Proponents say it is the speediest way to inject much-needed cash into Russia's bruised economy, and argue that the deal is better than maintaining state enterprises completely under the government's thumb.
But critics say the proposal could concentrate power in an oligarchy of wealthy bankers and state bureaucrats, and could eventually lead Russia to sell off its valuable natural resources for short-term gain.
They also worry that a plan involving only Russian capital will discourage desperately wanted foreign investment, which last year reached only a disappointing $1 billion.
''Both Western and Russian investors should have a place in the privatization process, so if the plan goes through in its present form without any changes, it will hurt foreign investors,'' says Alexander Livshits, Mr. Yeltsin's chief economic adviser. ''So certain amendments are needed [to protect foreign investment].''
The new investment consortium of at least seven top banks has offered to loan the state 9 trillion rubles ($1.8 billion), or 15 percent of the 1995 budget deficit, according to Evgeny Saburov, director of investments for Menatep, one of the banks involved.
In return, the state would give the consortium control over certain predominantly blue-chip companies, most of which would likely be in the oil, gas, and nonferrous metals industries. Many details must still be ironed out.
''I have spoken to Yeltsin, and he is completely favorable to the idea. But he says that some changes need to be made,'' says Mr. Livshits. ''I don't think we should reject the proposal, but it needs to be actively worked on.''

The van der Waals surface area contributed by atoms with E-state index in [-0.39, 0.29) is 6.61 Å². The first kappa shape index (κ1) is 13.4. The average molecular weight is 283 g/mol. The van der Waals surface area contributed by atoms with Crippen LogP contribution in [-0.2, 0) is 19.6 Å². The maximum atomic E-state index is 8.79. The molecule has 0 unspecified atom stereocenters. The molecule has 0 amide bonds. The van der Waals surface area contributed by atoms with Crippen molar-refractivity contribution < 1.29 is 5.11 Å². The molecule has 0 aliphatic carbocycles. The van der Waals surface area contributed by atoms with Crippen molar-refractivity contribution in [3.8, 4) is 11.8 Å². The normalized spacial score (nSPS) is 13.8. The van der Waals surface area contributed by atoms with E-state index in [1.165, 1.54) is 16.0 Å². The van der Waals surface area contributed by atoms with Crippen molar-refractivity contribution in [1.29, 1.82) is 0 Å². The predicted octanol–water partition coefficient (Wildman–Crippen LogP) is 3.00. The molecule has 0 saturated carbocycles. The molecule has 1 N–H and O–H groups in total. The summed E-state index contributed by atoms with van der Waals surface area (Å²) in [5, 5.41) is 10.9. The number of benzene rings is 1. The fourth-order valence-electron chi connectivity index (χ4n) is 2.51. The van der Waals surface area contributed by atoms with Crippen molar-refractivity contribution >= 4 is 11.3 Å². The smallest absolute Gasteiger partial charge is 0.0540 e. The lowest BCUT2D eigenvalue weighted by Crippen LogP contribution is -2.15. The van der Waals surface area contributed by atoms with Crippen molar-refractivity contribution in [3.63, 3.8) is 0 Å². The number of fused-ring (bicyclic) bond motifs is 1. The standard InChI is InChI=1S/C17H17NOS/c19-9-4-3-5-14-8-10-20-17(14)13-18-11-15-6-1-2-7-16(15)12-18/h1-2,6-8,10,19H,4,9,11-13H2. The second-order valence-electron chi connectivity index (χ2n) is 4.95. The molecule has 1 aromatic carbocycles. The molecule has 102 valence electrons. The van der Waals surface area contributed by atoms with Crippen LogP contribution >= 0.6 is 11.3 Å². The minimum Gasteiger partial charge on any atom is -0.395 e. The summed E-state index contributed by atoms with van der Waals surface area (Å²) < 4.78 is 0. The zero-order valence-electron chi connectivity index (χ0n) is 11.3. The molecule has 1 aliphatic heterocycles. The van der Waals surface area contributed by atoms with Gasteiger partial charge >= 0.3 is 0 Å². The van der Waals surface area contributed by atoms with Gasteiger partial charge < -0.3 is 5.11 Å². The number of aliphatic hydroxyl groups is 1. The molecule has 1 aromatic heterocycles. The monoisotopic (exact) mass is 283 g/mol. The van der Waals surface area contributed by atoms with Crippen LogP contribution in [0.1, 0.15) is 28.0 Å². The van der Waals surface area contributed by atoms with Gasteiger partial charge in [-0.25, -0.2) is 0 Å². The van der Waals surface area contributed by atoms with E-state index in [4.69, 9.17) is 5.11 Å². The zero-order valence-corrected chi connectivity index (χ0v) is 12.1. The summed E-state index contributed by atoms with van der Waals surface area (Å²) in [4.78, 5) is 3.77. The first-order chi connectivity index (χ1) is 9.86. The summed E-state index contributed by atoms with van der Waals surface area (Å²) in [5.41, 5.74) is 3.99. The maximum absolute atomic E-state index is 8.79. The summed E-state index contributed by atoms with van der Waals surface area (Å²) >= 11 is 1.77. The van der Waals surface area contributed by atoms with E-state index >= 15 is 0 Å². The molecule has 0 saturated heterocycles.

Although the government has privatized thousands of formerly state-owned enterprises, it has maintained a large stake in many private businesses, including a 51 percent controlling stake in many.
The group's leap into the government sphere is not unique in Russia, where commercial banks are seeking higher profiles in both business and politics. Last month a pro-Yeltsin ''Stability'' political faction was formed with financial backing from eight prominent banks.
But some banks not included in the investment proposal say it gives the new group an unfair advantage over the competition.
''I'm a little nervous,'' says Vladimir Chernov, deputy general manager of International Moscow Bank, which is not a consortium member. ''If this were only a move to help the state authorities fill in budget gaps that would be one thing. But the exposure they gain may be used to achieve special standing in the banking community at the expense of other banks and customers.''
Mr. Saburov, a former prime minister of Ukraine's Crimea peninsula, say opposition to the proposal among some anti-reform members of parliament is a result of decades of Communism -- and cannot be changed easily.
''It's past time to admit reality, that national capital is not state capital, like it was under Communism, but private capital,'' he says. ''Admitting that [point] remains the most important task of reform.''
But Mikhail Berger, a liberal economic analyst for the Izvestiya daily, wrote recently that the plan could derail reform by increasing domestic debts.
He warned that it could worsen the economic situation to such an extent that the International Monetary Fund (IMF) would cut credits to Russia.
''This plan has, in my opinion, as much chance of destroying the government's attempts at financial stabilization as it does of helping push forward economic reform,'' he wrote.
On Tuesday, the IMF approved a $6.8 billion loan to Russia. The 12-month stand-by loan is aimed at bringing monthly inflation down to one percent by the second half of 1995 by tightening monetary policy and cutting the fiscal deficit.
Credits for the loan will be issued in monthly installments to ensure that Russia does not stray from the reformist path. They can be stopped if the government wavers on its promises.